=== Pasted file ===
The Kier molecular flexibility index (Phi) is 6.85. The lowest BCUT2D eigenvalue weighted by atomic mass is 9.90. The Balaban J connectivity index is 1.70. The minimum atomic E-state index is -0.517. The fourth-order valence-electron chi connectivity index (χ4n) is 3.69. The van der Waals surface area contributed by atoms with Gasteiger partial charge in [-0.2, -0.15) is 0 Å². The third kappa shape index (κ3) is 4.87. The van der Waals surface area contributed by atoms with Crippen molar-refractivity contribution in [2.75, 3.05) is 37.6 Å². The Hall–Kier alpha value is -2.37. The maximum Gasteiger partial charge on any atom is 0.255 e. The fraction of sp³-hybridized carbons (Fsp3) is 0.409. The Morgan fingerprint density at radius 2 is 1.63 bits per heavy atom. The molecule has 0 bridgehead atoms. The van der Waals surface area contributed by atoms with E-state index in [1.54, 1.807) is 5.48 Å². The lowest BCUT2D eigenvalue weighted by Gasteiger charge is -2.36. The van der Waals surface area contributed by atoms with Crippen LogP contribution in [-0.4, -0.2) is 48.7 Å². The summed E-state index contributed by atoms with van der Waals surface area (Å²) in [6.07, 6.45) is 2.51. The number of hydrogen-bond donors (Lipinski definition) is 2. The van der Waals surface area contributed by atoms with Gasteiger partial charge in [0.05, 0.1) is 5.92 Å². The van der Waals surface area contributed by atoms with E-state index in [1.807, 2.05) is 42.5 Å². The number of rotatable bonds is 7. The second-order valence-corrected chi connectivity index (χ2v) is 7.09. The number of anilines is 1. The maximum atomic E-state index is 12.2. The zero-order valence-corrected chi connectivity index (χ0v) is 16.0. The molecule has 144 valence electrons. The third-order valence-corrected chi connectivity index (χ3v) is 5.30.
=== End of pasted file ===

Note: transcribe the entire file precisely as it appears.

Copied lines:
The Kier molecular flexibility index (Phi) is 6.85. The lowest BCUT2D eigenvalue weighted by atomic mass is 9.90. The Balaban J connectivity index is 1.70. The minimum atomic E-state index is -0.517. The fourth-order valence-electron chi connectivity index (χ4n) is 3.69. The van der Waals surface area contributed by atoms with Gasteiger partial charge in [-0.2, -0.15) is 0 Å². The third kappa shape index (κ3) is 4.87. The van der Waals surface area contributed by atoms with Crippen molar-refractivity contribution in [2.75, 3.05) is 37.6 Å². The Hall–Kier alpha value is -2.37. The maximum Gasteiger partial charge on any atom is 0.255 e. The fraction of sp³-hybridized carbons (Fsp3) is 0.409. The Morgan fingerprint density at radius 2 is 1.63 bits per heavy atom. The molecule has 0 bridgehead atoms. The van der Waals surface area contributed by atoms with E-state index in [1.54, 1.807) is 5.48 Å². The lowest BCUT2D eigenvalue weighted by Gasteiger charge is -2.36. The van der Waals surface area contributed by atoms with Crippen LogP contribution in [-0.4, -0.2) is 48.7 Å². The summed E-state index contributed by atoms with van der Waals surface area (Å²) in [6.07, 6.45) is 2.51. The number of hydrogen-bond donors (Lipinski definition) is 2. The van der Waals surface area contributed by atoms with Gasteiger partial charge in [0.05, 0.1) is 5.92 Å². The van der Waals surface area contributed by atoms with E-state index in [1.807, 2.05) is 42.5 Å². The number of rotatable bonds is 7. The second-order valence-corrected chi connectivity index (χ2v) is 7.09. The number of anilines is 1. The maximum atomic E-state index is 12.2. The zero-order valence-corrected chi connectivity index (χ0v) is 16.0. The molecule has 144 valence electrons. The third-order valence-corrected chi connectivity index (χ3v) is 5.30.